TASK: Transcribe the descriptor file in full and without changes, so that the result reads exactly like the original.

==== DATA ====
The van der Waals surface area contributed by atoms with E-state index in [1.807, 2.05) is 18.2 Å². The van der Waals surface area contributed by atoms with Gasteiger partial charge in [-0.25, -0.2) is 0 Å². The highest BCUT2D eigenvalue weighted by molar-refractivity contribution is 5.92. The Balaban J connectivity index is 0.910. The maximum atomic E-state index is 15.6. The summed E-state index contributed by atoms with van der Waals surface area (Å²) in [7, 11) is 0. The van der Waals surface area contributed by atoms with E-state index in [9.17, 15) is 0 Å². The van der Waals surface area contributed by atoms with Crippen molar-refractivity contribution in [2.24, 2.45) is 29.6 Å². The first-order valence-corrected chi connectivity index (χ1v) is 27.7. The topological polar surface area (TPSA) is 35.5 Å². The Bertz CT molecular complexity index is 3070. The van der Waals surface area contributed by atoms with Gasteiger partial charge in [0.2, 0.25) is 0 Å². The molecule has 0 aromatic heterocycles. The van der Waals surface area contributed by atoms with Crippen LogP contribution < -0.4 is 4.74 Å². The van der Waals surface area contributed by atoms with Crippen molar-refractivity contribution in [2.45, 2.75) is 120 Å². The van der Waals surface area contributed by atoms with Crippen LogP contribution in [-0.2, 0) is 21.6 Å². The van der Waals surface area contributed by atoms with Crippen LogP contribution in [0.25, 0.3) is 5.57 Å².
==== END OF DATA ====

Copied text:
The van der Waals surface area contributed by atoms with E-state index in [1.807, 2.05) is 18.2 Å². The van der Waals surface area contributed by atoms with Gasteiger partial charge in [-0.25, -0.2) is 0 Å². The highest BCUT2D eigenvalue weighted by molar-refractivity contribution is 5.92. The Balaban J connectivity index is 0.910. The maximum atomic E-state index is 15.6. The summed E-state index contributed by atoms with van der Waals surface area (Å²) in [7, 11) is 0. The van der Waals surface area contributed by atoms with E-state index in [9.17, 15) is 0 Å². The van der Waals surface area contributed by atoms with Crippen molar-refractivity contribution in [2.24, 2.45) is 29.6 Å². The first-order valence-corrected chi connectivity index (χ1v) is 27.7. The topological polar surface area (TPSA) is 35.5 Å². The Bertz CT molecular complexity index is 3070. The van der Waals surface area contributed by atoms with Gasteiger partial charge in [0.2, 0.25) is 0 Å². The molecule has 0 aromatic heterocycles. The van der Waals surface area contributed by atoms with Crippen LogP contribution < -0.4 is 4.74 Å². The van der Waals surface area contributed by atoms with Crippen molar-refractivity contribution in [2.45, 2.75) is 120 Å². The van der Waals surface area contributed by atoms with Crippen LogP contribution in [-0.2, 0) is 21.6 Å². The van der Waals surface area contributed by atoms with Crippen LogP contribution in [0.25, 0.3) is 5.57 Å².